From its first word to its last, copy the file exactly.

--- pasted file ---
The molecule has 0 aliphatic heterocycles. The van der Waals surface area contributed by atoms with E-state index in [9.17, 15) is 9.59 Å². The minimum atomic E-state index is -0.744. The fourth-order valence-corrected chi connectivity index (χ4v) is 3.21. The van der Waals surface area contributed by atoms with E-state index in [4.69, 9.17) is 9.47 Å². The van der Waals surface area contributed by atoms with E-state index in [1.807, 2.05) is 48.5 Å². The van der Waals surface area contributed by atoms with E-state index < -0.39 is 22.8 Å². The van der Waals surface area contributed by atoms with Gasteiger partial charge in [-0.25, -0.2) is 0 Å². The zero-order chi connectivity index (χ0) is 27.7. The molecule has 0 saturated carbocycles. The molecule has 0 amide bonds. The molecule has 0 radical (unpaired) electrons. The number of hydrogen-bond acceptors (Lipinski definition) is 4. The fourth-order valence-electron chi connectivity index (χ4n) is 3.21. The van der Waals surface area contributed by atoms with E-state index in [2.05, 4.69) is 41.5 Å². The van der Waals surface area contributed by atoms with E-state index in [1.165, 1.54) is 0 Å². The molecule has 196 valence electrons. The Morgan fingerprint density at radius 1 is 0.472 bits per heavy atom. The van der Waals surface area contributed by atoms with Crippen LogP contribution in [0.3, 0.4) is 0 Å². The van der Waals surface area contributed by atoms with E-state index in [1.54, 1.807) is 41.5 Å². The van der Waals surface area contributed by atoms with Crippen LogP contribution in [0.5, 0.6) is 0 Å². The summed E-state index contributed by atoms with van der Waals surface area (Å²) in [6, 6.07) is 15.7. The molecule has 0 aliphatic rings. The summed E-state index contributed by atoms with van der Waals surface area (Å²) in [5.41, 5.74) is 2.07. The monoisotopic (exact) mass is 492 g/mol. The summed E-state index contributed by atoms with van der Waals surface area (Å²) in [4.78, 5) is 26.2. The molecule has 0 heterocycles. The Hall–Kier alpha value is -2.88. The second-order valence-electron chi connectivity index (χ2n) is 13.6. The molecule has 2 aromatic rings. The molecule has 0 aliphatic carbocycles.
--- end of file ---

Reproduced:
The molecule has 0 aliphatic heterocycles. The van der Waals surface area contributed by atoms with E-state index in [9.17, 15) is 9.59 Å². The minimum atomic E-state index is -0.744. The fourth-order valence-corrected chi connectivity index (χ4v) is 3.21. The van der Waals surface area contributed by atoms with E-state index in [4.69, 9.17) is 9.47 Å². The van der Waals surface area contributed by atoms with E-state index in [1.807, 2.05) is 48.5 Å². The van der Waals surface area contributed by atoms with E-state index < -0.39 is 22.8 Å². The van der Waals surface area contributed by atoms with Gasteiger partial charge in [-0.25, -0.2) is 0 Å². The zero-order chi connectivity index (χ0) is 27.7. The molecule has 0 saturated carbocycles. The molecule has 0 amide bonds. The molecule has 0 radical (unpaired) electrons. The number of hydrogen-bond acceptors (Lipinski definition) is 4. The fourth-order valence-electron chi connectivity index (χ4n) is 3.21. The van der Waals surface area contributed by atoms with E-state index in [2.05, 4.69) is 41.5 Å². The van der Waals surface area contributed by atoms with E-state index in [1.165, 1.54) is 0 Å². The molecule has 196 valence electrons. The Morgan fingerprint density at radius 1 is 0.472 bits per heavy atom. The van der Waals surface area contributed by atoms with Crippen LogP contribution in [0.3, 0.4) is 0 Å². The van der Waals surface area contributed by atoms with E-state index in [1.54, 1.807) is 41.5 Å². The van der Waals surface area contributed by atoms with Crippen LogP contribution in [0.5, 0.6) is 0 Å². The summed E-state index contributed by atoms with van der Waals surface area (Å²) in [6, 6.07) is 15.7. The molecule has 0 aliphatic rings. The summed E-state index contributed by atoms with van der Waals surface area (Å²) in [5.41, 5.74) is 2.07. The monoisotopic (exact) mass is 492 g/mol. The summed E-state index contributed by atoms with van der Waals surface area (Å²) in [4.78, 5) is 26.2. The molecule has 0 heterocycles. The Hall–Kier alpha value is -2.88. The second-order valence-electron chi connectivity index (χ2n) is 13.6. The molecule has 2 aromatic rings. The molecule has 0 aliphatic carbocycles.